Just for fun: Show gif files as text in Debian Terminal

So yesterday me and some geeky friends sat together and discussed the power of the Linux terminal application. It came down to what the geekiest or terminal savvy thing we ever did with our command line. One friend mentioned that he played gifs “in” the terminal. If he had said “through” the terminal, it wouldn’t have been a big deal, but how he played them in the terminal fascinated us. It was the GIF-for-CLI application he had used for this; it plays GIFs in ASCII format only – obviously they seem to be in very low resolution and are hardly visible. I tried the trick with different GIFs and came to the conclusion that only some animated GIFs could be viewed and fairly interpreted on the Linux command line. Therefore this trick is not something you can rely on, but you should try it from time to time just for fun.

In this article we will explain how to install the GIF for CLI tool on your Debian and view gifs via this tool inside the terminal.

Why the command line?

If you are a terminal savvy person, you would not want to leave the comfort of the command line and go somewhere else to do any of your daily technical activities. There is always a way to do almost all our tasks directly in the terminal. So why should the gif display be different! Using the terminal makes certain tasks more efficient and even faster. The command-line tools don’t consume too many resources, so they are a great alternative to the widespread graphical applications, especially if you are stuck with older hardware.

We have run the commands and procedures mentioned in this article on a Debian 10 Buster system.

Installing GIF-for-CLI through the Command Line

You can install the Gif for CLI tool via Python 3 setup tools and pip. Open the Terminal application by pressing the Super(Windows) key and searching for it through the Application Launcher as follows:

Debian Terminal

Login as sudo or as root(by entering su and then the password for root). You are now authorized to add/remove and configure software on Debian. Now, enter the following command in order to update the local repository index with that of the Internet. This helps you in installing the latest version of a software available online.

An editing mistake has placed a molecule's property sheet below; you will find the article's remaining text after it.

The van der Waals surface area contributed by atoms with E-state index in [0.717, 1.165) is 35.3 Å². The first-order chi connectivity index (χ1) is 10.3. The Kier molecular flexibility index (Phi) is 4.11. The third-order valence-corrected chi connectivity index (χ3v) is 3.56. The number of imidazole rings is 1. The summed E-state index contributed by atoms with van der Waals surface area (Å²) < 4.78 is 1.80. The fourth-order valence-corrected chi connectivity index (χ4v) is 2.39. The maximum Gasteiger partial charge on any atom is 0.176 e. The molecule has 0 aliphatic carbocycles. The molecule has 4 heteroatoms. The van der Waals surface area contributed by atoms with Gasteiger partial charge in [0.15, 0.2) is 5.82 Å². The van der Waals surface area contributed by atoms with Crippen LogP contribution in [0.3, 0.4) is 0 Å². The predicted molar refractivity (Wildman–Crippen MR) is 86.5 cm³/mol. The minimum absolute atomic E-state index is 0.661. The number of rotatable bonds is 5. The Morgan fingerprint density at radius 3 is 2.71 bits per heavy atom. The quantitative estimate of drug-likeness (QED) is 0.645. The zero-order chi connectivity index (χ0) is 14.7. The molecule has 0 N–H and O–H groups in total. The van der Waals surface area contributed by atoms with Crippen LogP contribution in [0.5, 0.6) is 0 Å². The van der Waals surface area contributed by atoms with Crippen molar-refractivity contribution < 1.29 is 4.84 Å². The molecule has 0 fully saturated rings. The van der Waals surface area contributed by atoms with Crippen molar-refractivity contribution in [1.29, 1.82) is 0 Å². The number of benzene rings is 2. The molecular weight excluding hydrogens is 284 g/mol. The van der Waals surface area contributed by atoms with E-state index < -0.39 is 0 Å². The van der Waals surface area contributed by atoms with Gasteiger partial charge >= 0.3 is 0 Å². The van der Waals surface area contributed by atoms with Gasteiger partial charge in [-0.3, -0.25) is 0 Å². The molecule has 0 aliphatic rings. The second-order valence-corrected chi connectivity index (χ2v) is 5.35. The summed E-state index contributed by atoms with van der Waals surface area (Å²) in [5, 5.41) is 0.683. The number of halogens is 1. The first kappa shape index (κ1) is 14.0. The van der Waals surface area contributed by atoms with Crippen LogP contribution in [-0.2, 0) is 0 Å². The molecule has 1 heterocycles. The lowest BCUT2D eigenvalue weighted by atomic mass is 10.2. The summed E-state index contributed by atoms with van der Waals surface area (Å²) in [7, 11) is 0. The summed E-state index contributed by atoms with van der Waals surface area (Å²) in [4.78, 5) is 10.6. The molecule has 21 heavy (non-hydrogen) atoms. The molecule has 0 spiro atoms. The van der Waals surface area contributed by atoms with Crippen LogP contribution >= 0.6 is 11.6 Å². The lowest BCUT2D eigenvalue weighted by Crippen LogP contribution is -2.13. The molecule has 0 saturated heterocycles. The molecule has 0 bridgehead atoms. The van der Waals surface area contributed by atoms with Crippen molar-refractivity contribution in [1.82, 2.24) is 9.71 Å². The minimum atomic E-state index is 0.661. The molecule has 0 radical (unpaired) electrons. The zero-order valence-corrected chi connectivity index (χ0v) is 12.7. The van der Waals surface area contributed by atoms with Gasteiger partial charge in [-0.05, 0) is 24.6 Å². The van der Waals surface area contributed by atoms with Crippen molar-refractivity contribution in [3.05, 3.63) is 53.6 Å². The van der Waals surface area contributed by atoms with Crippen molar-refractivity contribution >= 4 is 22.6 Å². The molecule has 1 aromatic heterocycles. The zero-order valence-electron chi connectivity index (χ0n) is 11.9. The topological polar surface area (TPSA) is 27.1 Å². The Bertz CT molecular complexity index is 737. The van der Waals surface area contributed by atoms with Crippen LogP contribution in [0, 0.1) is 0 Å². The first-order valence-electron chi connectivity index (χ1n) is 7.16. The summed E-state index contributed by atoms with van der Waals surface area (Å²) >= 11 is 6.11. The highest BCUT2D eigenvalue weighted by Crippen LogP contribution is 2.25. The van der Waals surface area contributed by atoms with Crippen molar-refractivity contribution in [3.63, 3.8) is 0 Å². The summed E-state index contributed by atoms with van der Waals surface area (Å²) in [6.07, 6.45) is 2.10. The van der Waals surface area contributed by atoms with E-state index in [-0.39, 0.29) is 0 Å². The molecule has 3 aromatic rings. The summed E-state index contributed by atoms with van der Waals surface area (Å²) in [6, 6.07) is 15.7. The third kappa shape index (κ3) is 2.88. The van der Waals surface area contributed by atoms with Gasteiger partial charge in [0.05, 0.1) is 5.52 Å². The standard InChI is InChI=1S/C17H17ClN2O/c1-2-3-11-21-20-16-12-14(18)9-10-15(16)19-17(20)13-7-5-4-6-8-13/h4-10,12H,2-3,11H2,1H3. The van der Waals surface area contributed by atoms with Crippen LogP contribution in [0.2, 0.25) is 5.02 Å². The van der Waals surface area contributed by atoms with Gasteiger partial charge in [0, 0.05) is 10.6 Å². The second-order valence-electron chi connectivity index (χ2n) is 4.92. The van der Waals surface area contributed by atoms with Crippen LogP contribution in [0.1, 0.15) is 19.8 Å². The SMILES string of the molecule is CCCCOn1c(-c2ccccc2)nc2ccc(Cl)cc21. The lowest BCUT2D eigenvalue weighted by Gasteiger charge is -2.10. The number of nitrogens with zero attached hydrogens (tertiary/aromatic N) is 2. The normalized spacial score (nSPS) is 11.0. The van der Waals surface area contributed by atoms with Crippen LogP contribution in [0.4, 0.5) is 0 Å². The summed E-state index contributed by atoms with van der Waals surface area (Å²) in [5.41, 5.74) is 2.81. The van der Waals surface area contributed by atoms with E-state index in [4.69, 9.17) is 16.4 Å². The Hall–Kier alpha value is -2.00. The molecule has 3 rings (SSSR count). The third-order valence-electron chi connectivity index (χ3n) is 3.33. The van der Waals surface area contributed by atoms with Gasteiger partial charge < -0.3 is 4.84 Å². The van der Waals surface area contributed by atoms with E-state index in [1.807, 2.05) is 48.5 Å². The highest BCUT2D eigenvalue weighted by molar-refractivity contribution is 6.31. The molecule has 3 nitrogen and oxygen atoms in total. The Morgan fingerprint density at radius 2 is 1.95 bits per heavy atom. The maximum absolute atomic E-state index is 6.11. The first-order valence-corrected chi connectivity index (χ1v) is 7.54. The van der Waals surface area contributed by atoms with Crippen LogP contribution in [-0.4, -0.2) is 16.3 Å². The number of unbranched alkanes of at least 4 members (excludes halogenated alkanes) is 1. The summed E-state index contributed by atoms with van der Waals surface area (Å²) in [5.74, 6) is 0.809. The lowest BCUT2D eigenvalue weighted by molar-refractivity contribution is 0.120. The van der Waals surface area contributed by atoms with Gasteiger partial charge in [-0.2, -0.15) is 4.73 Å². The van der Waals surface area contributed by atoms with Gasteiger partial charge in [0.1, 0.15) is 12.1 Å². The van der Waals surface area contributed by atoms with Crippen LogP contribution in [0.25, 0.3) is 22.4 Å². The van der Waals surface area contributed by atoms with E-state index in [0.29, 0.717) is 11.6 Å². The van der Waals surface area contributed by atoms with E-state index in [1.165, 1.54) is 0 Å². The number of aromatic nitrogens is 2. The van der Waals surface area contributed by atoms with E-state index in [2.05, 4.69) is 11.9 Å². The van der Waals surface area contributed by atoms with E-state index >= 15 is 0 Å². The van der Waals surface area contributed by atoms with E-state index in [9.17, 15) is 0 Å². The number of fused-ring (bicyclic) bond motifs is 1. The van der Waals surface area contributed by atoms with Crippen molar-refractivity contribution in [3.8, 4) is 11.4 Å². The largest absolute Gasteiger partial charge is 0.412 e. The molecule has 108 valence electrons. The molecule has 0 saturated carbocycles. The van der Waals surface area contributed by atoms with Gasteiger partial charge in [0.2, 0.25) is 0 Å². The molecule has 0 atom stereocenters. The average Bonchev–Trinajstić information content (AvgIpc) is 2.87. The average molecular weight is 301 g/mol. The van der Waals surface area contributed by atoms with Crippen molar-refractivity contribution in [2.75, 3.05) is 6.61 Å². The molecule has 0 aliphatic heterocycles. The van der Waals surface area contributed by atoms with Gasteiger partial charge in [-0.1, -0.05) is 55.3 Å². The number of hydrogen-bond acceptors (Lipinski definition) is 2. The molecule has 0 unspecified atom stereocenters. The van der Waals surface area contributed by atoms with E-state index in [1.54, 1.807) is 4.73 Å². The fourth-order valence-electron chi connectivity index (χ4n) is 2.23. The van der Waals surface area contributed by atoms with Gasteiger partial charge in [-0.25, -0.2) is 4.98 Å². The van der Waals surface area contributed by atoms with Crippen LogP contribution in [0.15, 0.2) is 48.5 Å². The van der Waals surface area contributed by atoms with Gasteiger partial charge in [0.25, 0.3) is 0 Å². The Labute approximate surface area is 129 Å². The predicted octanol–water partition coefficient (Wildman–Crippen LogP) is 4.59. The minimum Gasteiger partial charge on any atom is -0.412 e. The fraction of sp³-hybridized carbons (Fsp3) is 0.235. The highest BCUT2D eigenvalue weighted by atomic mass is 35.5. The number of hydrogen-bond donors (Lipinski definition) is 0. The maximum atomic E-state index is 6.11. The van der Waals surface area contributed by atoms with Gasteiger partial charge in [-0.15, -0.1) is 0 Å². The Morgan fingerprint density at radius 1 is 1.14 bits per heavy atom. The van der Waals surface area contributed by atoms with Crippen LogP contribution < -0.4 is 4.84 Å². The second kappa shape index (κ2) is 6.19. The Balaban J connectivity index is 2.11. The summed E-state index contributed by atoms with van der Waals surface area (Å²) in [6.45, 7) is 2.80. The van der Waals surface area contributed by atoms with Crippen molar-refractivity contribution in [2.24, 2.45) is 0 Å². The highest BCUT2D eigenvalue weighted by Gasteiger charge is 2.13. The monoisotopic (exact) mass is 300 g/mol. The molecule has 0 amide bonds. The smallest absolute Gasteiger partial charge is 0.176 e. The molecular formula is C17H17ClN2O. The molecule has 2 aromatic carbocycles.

# sudo apt-get update

Update packages

These are some of the dependencies that you need to install before heading to install gif-for-cli:

# apt-get install ffmpeg zlib* libjpeg* python3-setuptools

Install libraries

Then install Gif for CLi through pip3 as follows:

# pip3 install --user gif-for-cli

Install Gif for cli

The package will then be installed on your system.

Remove Gif for CLI

If you ever want to remove Gif for CLI installed through this method, you can use the following command in the Terminal as root:

# pip3 uninstall gif-for-cli

Remove gif for cli

Using Gif for CLI to view gifs

The gif for cli takes in a GIF, short video, or a query to the Tenor GIF API and converts it to animated ASCII art. Animation and color support are performed using ANSI escape sequences.

Open the Terminal application and use the following syntax to play a gif by using the installed Python module:

# python3 -m gif_for_cli path/to/some.gif

I switched to Pictures and then played a file named sample.gif as follows:

# python3 -m gif_for_cli sample.gif

View gif

This script will automatically detect how many colors the current terminal uses and display the correct version.

This is how my original gif looks like:

Sample gif

And, this is how it looks like when I play it in the Terminal:

View gif with gif foe cli

Calling it “close enough” would be nothing short of exaggeration.

This, after all, was a fun trick and I would rather watch my gifs through the UI using all the modern image and video players.